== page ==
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The Haystack Sniper

Heroes Remember

There was a big haystack to the side of us and also one of those windmill - the word evade me. We were looking in there and we found some butter. We hadn’t seen butter since way, way back. England had give us margarine from the First World War. So anyways we had a little treat. Unknown to us, there was a German sniper on top of that, on top of that haystack. And of course, the big thing there, the wheel, was next to that but about fifteen feet or so. Now he fired, no they very seldom miss. A sniper very seldom misses. They’re dead aim. The person we feared the most, you know is the sniper because the German snipers, I guess all of them. They climb trees and they tie themselves to the tree, and if if they’re hit then they don't crash down and kill themselves, if he’s wounded. And he’s got a rope maybe six feet long or whatever it is,and he’ll probably recover and get back in the tree. But this guy was on top of the haystack. Well I tell you. All he had to do was fire a couple of rounds and to my knowledge nobody was hit. But, to the side that I was, there’s the windmill there and there was the haystack And I’m, I see these two things falling from the haystack. I thought the German was going to be right behind it, but it was his rifle. And when it hit the ground, the telescope went one way and the rifle went another way. But I was thinking fast. I can, I can always get a German rifle but I may never get a telescope for a rifle. And that was, I love hunting. So, it was a sergeant that got it. “Well,” he says “you know,” he says “that scope,” he says “is no good for you, you know,” he says “unless you have the gun, the rifle.” “Ah, ah,” I said, “that rifle, I can get a rifle any day but I can’t get a telescope.” So, he says “I tell you what I do. If you, if you get killed or wounded before you,” you know we were speaking about each other, “whoever’s recovered gets the scope and the rifle.” Well, I’m the one that wasn’t lucky. That’s the place where I was wounded that day.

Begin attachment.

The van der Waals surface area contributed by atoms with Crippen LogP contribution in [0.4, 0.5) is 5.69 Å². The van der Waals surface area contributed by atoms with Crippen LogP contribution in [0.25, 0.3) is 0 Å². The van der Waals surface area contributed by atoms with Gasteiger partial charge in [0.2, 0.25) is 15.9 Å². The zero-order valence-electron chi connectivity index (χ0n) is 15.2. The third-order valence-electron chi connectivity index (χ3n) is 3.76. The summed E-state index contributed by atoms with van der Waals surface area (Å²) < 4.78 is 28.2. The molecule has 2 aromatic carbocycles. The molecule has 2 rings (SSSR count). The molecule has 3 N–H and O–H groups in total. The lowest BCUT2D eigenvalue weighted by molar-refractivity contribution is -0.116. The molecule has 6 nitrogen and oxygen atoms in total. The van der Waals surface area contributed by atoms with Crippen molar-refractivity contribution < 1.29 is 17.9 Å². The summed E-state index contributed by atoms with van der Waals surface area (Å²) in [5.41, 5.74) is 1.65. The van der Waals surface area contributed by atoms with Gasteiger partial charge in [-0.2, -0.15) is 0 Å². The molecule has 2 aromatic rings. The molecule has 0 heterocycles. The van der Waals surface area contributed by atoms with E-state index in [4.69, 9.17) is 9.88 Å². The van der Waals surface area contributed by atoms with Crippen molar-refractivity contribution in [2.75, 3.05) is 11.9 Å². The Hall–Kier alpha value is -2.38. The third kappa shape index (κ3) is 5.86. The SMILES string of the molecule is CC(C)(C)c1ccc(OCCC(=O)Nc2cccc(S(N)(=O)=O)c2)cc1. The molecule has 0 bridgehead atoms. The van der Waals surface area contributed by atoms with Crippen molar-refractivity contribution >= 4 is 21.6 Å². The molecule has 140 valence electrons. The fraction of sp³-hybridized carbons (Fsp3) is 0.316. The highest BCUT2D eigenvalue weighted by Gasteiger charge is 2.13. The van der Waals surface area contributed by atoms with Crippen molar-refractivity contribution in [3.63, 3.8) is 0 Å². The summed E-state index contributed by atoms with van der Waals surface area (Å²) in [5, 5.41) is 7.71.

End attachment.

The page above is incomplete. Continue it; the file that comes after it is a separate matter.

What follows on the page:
Mr. Champoux describes how, after finding a rare treat in a windmill, he and his comrades were the victims of sniper fire.

Robert Arthur Champoux

Mr. Champoux was born in Hull, Québec on March 21st, 1921. He lived there until the age of 8 when his father, a First World War Veteran, moved the family to Ottawa. Mr. Champoux had three brothers and four sisters; he was the third oldest child. When the war broke out he was attending Ottawa Technical High School. He left school, after his first year, to join the Army after failing to join the Navy and the Air Force (who were not yet recruiting). He left for Europe July 17th, 1940 and ended up stopping in Iceland where he remained for the next 10 months. Mr. Champoux’s wartime service saw him fighting on D-Day and in the Falaise Gap. He also fought in Calais and later on in Holland where he was wounded. Mr. Champoux got a job with the Mint upon returning to Canada. He joined the army again in 1948 retiring in 1965.

Meta Data
Veterans Affairs Canada
Person Interviewed:
Robert Arthur Champoux
War, Conflict or Mission:
Second World War
13 Platoon - Cameron Highlanders of Ottawa
Machine Gunner

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